>> If it does and the code you wrote meets the requirements of the C
>> standard, the compiler is buggy. The odds are that your code is
>> the buggy componenet.


>In what way exactly is the compiler buggy? The C standard does not
>guarantee that if you use "register" then your code will run faster.


A C compiler may aim to conform to the C standard, but that does not
mean that only errors of conformance count as bugs.

But I agree that it's not necessarily a bug if using "register" slows
your program down. It may well be that sometimes register
declarations will help and sometimes they will make things worse: if
so, the user can use a profile to decide whether it's worth it.

-- Richard
--
:wq
 
Reply With Quote
 
Richard
Guest
Posts: n/a
 
      03-19-2008
CBFalconer <(E-Mail Removed)> writes:

> polas wrote:
>> Jack Klein <(E-Mail Removed)> wrote:
>>> Spiros Bousbouras <(E-Mail Removed)> wrote:
>>>
>>>> Has anyone found that declaring variables register affected
>>>> speed of execution ? If yes on what hardware and around
>>>> which year ?
>>>
>>> On quite a few embedded architectures, 8 to 32 bit.
>>>
>>> The last time was this morning.

>>
>> Is it possible at all that, variables declared to be register
>> located might confuse the compiler's optimisation methods and
>> actually reduce the efficiency of the overall code?

>
> If it does and the code you wrote meets the requirements of the C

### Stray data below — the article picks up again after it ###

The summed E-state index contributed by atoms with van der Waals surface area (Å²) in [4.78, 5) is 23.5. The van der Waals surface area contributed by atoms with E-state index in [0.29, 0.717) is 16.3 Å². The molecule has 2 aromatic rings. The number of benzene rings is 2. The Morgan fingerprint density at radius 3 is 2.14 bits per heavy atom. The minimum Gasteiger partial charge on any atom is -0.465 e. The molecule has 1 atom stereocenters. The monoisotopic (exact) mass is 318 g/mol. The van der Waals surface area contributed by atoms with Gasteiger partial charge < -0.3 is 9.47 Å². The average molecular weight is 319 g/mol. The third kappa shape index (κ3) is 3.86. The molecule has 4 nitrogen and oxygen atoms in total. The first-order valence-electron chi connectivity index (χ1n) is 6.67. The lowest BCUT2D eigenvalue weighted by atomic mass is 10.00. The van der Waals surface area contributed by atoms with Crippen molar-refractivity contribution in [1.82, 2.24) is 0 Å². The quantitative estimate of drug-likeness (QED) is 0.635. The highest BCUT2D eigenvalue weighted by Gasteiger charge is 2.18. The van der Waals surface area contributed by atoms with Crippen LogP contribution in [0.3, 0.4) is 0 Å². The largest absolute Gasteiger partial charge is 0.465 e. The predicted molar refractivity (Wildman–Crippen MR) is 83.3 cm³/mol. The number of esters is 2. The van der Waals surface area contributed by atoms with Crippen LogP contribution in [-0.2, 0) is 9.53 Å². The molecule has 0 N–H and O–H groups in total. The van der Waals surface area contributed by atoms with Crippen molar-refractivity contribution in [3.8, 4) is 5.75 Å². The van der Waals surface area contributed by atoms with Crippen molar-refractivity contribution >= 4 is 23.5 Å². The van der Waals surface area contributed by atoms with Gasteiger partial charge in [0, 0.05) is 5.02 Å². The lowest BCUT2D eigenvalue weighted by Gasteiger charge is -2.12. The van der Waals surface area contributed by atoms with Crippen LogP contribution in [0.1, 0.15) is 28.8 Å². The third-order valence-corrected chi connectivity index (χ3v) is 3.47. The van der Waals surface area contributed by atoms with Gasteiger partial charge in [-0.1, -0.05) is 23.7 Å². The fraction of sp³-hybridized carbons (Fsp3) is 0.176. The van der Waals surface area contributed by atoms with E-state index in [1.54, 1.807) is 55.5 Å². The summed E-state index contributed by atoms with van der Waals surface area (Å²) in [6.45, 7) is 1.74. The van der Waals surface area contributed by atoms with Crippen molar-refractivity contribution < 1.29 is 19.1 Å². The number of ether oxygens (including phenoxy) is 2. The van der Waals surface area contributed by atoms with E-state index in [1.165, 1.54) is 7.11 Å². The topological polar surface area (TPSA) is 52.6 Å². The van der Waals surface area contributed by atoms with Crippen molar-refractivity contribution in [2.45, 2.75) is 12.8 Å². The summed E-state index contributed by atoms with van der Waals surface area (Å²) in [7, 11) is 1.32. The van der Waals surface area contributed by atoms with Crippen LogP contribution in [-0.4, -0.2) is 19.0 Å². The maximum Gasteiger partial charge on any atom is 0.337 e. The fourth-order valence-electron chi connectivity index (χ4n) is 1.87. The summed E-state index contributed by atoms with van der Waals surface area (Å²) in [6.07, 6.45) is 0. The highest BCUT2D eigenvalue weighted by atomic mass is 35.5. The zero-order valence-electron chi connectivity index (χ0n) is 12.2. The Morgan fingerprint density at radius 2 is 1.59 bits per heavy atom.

> standard, the compiler is buggy. The odds are that your code is
> the buggy componenet.
>
> Please do not quote signatures. Those are anything that follows
> the "-- " sig marker in the original message.
>
> --
> [mail]: Chuck F (cbfalconer at maineline dot net)
> [page]: <http://cbfalconer.home.att.net>
> Try the download section.


Please fix your own double signature before lecturing others you pompous
fool.

 
Reply With Quote
 
 
 
Reply

Thread Tools

Posting Rules
You may not post new threads
You may not post replies
You may not post attachments
You may not edit your posts

BB code is On
Smilies are On
[IMG] code is On
HTML code is Off
Trackbacks are On
Pingbacks are On
Refbacks are Off


Similar Threads
Thread Thread Starter Forum Replies Last Post
What are your experiences with ASA 5500 series vs using seperate devices Ned Cisco 1 11-15-2006 08:16 PM
My Experiences with the XFX 7800GTX @ ThinkComputers.org Silverstrand Front Page News 0 09-03-2005 01:41 PM
Who's using VoIP and what your experiences? Marc Computer Support 3 06-03-2005 02:27 AM
Experiences using Canon F/1.4 50mm on 20D? John A. Stovall Digital Photography 3 02-26-2005 11:04 AM
similar experiences? Will Gortoa Firefox 9 11-24-2004 12:46 AM



Advertisments